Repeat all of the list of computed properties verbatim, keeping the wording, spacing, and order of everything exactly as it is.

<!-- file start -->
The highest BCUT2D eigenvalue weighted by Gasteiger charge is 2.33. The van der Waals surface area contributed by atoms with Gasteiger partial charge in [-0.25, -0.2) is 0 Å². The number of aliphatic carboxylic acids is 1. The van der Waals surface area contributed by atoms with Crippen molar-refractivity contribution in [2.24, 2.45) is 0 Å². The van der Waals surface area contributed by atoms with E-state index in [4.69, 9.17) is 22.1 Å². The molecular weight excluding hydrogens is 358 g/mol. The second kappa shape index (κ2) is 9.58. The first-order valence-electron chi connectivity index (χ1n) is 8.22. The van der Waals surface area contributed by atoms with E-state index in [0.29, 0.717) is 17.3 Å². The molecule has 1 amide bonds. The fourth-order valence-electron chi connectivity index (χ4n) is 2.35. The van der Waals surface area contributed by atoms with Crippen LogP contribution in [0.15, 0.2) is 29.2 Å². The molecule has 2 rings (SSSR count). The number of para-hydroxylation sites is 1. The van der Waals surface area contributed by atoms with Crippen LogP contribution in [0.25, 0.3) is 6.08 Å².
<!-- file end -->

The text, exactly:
The highest BCUT2D eigenvalue weighted by Gasteiger charge is 2.33. The van der Waals surface area contributed by atoms with Gasteiger partial charge in [-0.25, -0.2) is 0 Å². The number of aliphatic carboxylic acids is 1. The van der Waals surface area contributed by atoms with Crippen molar-refractivity contribution in [2.24, 2.45) is 0 Å². The van der Waals surface area contributed by atoms with E-state index in [4.69, 9.17) is 22.1 Å². The molecular weight excluding hydrogens is 358 g/mol. The second kappa shape index (κ2) is 9.58. The first-order valence-electron chi connectivity index (χ1n) is 8.22. The van der Waals surface area contributed by atoms with E-state index in [0.29, 0.717) is 17.3 Å². The molecule has 1 amide bonds. The fourth-order valence-electron chi connectivity index (χ4n) is 2.35. The van der Waals surface area contributed by atoms with Crippen LogP contribution in [0.15, 0.2) is 29.2 Å². The molecule has 2 rings (SSSR count). The number of para-hydroxylation sites is 1. The van der Waals surface area contributed by atoms with Crippen LogP contribution in [0.25, 0.3) is 6.08 Å².